Peters, Durbin Introduce Bill to Study Effects of Petroleum Coke
WASHINGTON, DC – U.S. Senators Gary Peters (MI) and Dick Durbin (IL) announced today that they introduced legislation to address the concerns of petroleum coke on a national level and open the door for federal environmental safety regulations on the tar sands byproduct. The Petroleum Coke Transparency and Public Health Act of 2015 would for the first time require a federal study into the health and environmental impacts of pet coke. Based on the results of the study, the bill would also require federal safety rules for the storage and transportation of pet coke. U.S. Representative Robin Kelly (IL) introduced companion legislation in the House earlier this year.
“In 2013, pet coke that was stored improperly along the Detroit River blew into nearby neighborhoods and threatened the health of our Great Lakes,” said Senator Peters. “While those piles have since been removed, fully understanding the public health and environmental risks associated with pet coke is critical for protecting our communities from this crude oil waste that is exempt from many federal environmental regulations and standards. I’m proud to introduce this commonsense bill with Senator Durbin to develop strong, evidence-based rules for storing and transporting pet coke.”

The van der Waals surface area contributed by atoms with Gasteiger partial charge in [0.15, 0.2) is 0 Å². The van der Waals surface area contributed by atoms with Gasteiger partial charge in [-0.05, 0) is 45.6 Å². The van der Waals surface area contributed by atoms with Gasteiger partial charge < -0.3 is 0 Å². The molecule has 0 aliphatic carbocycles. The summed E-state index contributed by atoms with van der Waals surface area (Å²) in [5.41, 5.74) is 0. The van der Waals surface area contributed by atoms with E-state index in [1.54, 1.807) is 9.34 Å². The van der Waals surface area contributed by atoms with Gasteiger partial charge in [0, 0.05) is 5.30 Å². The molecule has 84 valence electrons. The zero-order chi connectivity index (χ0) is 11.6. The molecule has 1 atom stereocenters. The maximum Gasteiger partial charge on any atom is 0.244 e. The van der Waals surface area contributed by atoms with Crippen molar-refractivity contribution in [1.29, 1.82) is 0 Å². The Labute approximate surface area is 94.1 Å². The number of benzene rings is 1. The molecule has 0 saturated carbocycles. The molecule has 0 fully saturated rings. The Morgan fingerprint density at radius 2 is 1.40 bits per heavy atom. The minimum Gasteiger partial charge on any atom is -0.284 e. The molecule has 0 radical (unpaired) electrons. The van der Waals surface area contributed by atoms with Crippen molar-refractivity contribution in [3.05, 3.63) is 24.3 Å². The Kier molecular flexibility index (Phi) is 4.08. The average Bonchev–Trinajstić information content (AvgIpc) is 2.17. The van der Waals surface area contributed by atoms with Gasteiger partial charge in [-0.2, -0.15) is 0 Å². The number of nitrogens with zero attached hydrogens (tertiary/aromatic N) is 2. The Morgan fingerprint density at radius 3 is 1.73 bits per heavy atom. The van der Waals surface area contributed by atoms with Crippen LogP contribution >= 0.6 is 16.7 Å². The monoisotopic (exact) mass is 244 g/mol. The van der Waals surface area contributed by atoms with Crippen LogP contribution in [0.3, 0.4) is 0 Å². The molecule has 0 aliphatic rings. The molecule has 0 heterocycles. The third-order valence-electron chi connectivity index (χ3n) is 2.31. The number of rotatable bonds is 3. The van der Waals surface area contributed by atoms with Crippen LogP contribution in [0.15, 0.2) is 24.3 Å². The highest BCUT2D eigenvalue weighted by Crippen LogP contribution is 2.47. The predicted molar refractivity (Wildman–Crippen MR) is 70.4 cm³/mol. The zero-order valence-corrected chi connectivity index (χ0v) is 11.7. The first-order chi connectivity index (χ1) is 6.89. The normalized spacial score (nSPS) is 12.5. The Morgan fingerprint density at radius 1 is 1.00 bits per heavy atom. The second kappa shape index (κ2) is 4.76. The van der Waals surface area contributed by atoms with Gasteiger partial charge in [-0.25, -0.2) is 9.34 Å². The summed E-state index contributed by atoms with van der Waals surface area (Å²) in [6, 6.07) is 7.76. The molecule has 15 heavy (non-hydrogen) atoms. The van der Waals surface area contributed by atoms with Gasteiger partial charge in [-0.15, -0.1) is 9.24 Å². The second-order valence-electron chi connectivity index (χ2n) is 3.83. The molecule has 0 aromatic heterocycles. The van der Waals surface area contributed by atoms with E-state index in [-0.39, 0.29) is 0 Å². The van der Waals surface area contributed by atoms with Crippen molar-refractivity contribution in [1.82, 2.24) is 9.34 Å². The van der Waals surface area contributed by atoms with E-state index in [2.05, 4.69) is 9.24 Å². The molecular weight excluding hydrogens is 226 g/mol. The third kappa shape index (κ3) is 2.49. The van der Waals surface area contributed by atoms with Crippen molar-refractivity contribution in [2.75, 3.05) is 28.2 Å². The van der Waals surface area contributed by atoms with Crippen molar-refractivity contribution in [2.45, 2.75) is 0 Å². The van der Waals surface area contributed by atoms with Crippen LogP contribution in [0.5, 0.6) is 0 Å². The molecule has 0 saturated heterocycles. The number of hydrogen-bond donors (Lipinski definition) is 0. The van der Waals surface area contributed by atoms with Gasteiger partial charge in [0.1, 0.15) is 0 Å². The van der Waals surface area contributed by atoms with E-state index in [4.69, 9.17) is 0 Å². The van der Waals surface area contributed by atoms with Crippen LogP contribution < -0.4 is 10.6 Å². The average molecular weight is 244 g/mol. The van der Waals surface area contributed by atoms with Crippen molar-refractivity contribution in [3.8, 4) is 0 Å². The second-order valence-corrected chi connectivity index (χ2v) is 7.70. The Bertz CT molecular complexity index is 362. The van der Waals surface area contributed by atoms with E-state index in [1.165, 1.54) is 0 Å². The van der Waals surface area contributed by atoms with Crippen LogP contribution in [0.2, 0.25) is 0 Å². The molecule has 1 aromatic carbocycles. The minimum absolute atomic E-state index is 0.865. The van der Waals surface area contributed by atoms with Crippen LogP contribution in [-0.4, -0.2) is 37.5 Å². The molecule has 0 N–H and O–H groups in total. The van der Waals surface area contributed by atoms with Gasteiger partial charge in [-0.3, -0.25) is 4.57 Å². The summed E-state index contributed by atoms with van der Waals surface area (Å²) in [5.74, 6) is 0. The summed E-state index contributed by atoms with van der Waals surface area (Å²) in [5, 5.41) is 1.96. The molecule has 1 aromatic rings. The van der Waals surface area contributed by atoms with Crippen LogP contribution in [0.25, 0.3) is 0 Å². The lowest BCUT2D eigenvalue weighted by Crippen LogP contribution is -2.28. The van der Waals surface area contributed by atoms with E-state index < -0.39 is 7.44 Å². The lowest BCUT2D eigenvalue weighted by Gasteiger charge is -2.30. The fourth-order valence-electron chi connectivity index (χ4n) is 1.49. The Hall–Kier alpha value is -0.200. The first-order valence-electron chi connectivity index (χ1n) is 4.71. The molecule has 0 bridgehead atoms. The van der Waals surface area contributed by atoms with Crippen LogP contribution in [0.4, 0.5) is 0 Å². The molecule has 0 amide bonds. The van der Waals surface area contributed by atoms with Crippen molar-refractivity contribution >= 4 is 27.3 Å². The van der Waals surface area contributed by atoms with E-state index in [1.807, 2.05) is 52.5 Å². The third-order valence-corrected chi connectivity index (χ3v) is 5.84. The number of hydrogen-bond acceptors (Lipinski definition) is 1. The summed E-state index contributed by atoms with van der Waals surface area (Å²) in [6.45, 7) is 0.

“As we continue to explore new methods of energy production, it is important that we understand the health, safety, and environmental impacts of those technologies,” said Senator Durbin. “While we’ve made great progress in limiting and containing pet coke on Chicago’s southeast side, we need to be sure it doesn’t land in another community’s backyard in Illinois or a nearby state. The comprehensive study and rules on petroleum coke authorized by this bill will give us the information we need to continue expanding our energy economy, improving our public health, and protecting our environment.”
Petroleum coke is a byproduct of refining crude oil into fuels such as gasoline and diesel. Recent expansion of refining capacity at a number of U.S. refineries, including facilities in the Great Lakes region, has increased the production of petroleum coke. The legislation introduced today is spurred in part by a three-story high pile of petroleum coke on the banks of the Detroit River in Michigan.
There has been limited review of petroleum coke’s potential health and environmental effects, and each state has different regulations for its storage and transportation. The bill seeks to fill in those gaps by requiring the Department of Health and Human Services to conduct a comprehensive assessment of the public health and environmental impacts of petroleum coke production and use; an assessment of best practices for storing, transporting and managing the material; and an analysis of current and projected domestic production and use.
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